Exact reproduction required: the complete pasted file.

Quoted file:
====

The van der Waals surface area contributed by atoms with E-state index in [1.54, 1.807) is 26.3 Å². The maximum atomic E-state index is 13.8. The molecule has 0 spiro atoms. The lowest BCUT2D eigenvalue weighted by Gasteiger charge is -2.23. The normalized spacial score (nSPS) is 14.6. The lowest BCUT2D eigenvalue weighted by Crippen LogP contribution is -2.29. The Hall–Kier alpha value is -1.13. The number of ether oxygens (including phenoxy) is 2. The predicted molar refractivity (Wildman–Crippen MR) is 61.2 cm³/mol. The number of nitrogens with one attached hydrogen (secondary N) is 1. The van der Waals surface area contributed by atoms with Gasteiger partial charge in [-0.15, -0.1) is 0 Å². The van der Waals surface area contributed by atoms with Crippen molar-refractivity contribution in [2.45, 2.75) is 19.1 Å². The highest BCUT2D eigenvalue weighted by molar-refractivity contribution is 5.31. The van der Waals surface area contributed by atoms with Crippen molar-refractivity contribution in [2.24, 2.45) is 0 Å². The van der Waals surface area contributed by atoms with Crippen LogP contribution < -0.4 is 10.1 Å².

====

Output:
The van der Waals surface area contributed by atoms with E-state index in [1.54, 1.807) is 26.3 Å². The maximum atomic E-state index is 13.8. The molecule has 0 spiro atoms. The lowest BCUT2D eigenvalue weighted by Gasteiger charge is -2.23. The normalized spacial score (nSPS) is 14.6. The lowest BCUT2D eigenvalue weighted by Crippen LogP contribution is -2.29. The Hall–Kier alpha value is -1.13. The number of ether oxygens (including phenoxy) is 2. The predicted molar refractivity (Wildman–Crippen MR) is 61.2 cm³/mol. The number of nitrogens with one attached hydrogen (secondary N) is 1. The van der Waals surface area contributed by atoms with Gasteiger partial charge in [-0.15, -0.1) is 0 Å². The van der Waals surface area contributed by atoms with Crippen molar-refractivity contribution in [2.45, 2.75) is 19.1 Å². The highest BCUT2D eigenvalue weighted by molar-refractivity contribution is 5.31. The van der Waals surface area contributed by atoms with Crippen molar-refractivity contribution in [2.24, 2.45) is 0 Å². The van der Waals surface area contributed by atoms with Crippen LogP contribution < -0.4 is 10.1 Å².